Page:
The Waunakee school board endorsed three partnerships recommended by the district this week, as part of an effort to increase equity and inclusion inside its schools.

Partner organizations would provide training and access to technical resources for staff.

One partnership proposed during the board’s most recent curriculum committee meeting was with National Equity Project (NEP), an educational reform organization specializing in leadership development.

“The National Equity Project is one of the leading ed-reform organizations that do work in this area,” said Director of Curriculum Tim Schell. “And many districts in our region have been partnering with the National Equity Project. So what we have here is a one-year commitment.”

According to the contract, the district would participate in NEP’s Leading for Equity Redesign Network (LERN). The network would consist of several upper Midwest school districts.

Each district would create its own team of teachers, administrators and school-board members.

Teams would then take part in leadership coaching, and monthly leadership-development and strategy sessions. The entire network would convene during three virtual, 3-hour sessions.

“This would be a network of other upper Midwestern school districts that would receive additional training from the National Equity Project,” Schell said. “That regional network is going to look at diversity and inclusion questions across the entire spectrum.”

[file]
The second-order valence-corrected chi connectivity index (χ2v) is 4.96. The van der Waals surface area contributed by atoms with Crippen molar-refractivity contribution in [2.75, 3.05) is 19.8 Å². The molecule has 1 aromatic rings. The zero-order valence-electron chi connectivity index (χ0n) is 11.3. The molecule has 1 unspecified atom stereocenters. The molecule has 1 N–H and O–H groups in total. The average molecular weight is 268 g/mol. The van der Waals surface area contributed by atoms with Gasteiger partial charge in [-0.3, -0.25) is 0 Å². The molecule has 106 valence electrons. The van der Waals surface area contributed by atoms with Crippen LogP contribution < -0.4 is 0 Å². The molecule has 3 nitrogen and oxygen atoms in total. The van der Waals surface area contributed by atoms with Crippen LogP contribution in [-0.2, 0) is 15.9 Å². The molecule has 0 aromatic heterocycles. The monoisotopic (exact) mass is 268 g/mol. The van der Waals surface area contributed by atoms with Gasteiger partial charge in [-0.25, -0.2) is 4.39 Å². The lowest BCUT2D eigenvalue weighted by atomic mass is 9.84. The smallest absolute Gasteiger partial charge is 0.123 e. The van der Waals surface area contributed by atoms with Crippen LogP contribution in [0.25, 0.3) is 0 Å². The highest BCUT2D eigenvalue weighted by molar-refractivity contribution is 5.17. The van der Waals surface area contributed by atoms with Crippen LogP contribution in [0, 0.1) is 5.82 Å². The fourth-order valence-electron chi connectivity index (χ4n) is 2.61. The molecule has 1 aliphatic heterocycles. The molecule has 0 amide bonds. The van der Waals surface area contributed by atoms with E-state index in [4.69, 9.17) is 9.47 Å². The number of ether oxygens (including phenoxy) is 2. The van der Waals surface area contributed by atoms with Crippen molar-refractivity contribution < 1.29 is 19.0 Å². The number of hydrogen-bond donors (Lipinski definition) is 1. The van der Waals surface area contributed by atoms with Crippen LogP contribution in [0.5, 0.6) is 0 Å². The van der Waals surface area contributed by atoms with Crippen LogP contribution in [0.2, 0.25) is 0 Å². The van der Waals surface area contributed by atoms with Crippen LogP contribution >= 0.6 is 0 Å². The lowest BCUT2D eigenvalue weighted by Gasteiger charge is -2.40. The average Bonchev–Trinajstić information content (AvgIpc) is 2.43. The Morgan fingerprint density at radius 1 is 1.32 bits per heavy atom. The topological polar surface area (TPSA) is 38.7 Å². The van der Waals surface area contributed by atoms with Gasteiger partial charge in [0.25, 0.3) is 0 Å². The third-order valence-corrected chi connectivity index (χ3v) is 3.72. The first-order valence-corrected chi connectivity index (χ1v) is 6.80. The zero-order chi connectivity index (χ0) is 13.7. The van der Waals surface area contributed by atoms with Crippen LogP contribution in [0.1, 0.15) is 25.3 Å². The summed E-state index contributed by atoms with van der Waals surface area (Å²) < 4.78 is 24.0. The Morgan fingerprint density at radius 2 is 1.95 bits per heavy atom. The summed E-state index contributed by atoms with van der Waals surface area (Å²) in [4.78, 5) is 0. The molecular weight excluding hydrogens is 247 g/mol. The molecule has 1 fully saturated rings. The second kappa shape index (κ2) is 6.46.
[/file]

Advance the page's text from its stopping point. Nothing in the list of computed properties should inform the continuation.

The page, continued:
The contract for 2020-21 would come at a cost of $30,500.

Committee member Judy Engebretson asked whether the project would be worth the investment, noting that district staff might not have as much time to devote toward professional development.

She pointed to the added demands that have been placed on educators as a result of the pandemic.

“With the pressures that we’re under for how we’re going to deliver education to kids,” Engebretson said, “are teachers and staff going to have the time or the energy to participate in as many of these things as they would’ve in a normal year?”

Schell noted that the network would be operating virtually this year, which would reduce barriers to participation such as travel time and a limit on the number of staff who could take part.

He added that recent events have led to increased interest in the subject matter.

“Members of our team may be even more engaged in this,” Schell said. “We are having a higher-profile conversation around issues of equity and inclusion that – despite all of the challenges people may be experiencing with the pandemic – may actually increase a desire to participate.”

Another partnership proposed at the meeting was with the Nehemiah Project, a Madison-based nonprofit with programs designed to promote the physical and emotional well-being of youth.

“What we’re proposing here is to partner with Nehemiah on a project to reflect on and update our social-studies offerings for our students,” Schell said, “to more comprehensively reflect the African American experience in American life and in world history.”